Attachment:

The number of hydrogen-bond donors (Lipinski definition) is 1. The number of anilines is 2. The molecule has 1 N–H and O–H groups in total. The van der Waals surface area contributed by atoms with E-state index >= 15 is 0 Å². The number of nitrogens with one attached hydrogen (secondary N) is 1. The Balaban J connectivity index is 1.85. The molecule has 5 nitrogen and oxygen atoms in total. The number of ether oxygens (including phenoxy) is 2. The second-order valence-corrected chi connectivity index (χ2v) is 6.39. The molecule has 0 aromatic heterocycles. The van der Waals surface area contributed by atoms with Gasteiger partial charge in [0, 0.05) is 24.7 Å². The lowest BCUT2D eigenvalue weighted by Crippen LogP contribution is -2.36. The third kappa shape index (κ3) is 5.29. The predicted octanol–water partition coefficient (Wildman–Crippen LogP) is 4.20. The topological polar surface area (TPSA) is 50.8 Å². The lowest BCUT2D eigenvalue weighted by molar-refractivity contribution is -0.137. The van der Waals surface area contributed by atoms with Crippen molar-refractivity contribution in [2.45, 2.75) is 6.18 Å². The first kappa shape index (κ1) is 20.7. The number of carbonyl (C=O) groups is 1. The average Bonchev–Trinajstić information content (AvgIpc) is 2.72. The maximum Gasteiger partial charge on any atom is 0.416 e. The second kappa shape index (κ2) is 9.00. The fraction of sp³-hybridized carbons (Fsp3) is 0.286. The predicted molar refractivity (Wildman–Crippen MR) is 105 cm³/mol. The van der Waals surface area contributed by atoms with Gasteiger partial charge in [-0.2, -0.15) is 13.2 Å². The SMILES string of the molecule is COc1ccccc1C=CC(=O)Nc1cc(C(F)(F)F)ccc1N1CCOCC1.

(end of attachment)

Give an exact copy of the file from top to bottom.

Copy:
The number of hydrogen-bond donors (Lipinski definition) is 1. The number of anilines is 2. The molecule has 1 N–H and O–H groups in total. The van der Waals surface area contributed by atoms with E-state index >= 15 is 0 Å². The number of nitrogens with one attached hydrogen (secondary N) is 1. The Balaban J connectivity index is 1.85. The molecule has 5 nitrogen and oxygen atoms in total. The number of ether oxygens (including phenoxy) is 2. The second-order valence-corrected chi connectivity index (χ2v) is 6.39. The molecule has 0 aromatic heterocycles. The van der Waals surface area contributed by atoms with Gasteiger partial charge in [0, 0.05) is 24.7 Å². The lowest BCUT2D eigenvalue weighted by Crippen LogP contribution is -2.36. The third kappa shape index (κ3) is 5.29. The predicted octanol–water partition coefficient (Wildman–Crippen LogP) is 4.20. The topological polar surface area (TPSA) is 50.8 Å². The lowest BCUT2D eigenvalue weighted by molar-refractivity contribution is -0.137. The van der Waals surface area contributed by atoms with Crippen molar-refractivity contribution in [2.45, 2.75) is 6.18 Å². The first kappa shape index (κ1) is 20.7. The number of carbonyl (C=O) groups is 1. The average Bonchev–Trinajstić information content (AvgIpc) is 2.72. The maximum Gasteiger partial charge on any atom is 0.416 e. The second kappa shape index (κ2) is 9.00. The fraction of sp³-hybridized carbons (Fsp3) is 0.286. The predicted molar refractivity (Wildman–Crippen MR) is 105 cm³/mol. The van der Waals surface area contributed by atoms with Gasteiger partial charge in [-0.2, -0.15) is 13.2 Å². The SMILES string of the molecule is COc1ccccc1C=CC(=O)Nc1cc(C(F)(F)F)ccc1N1CCOCC1.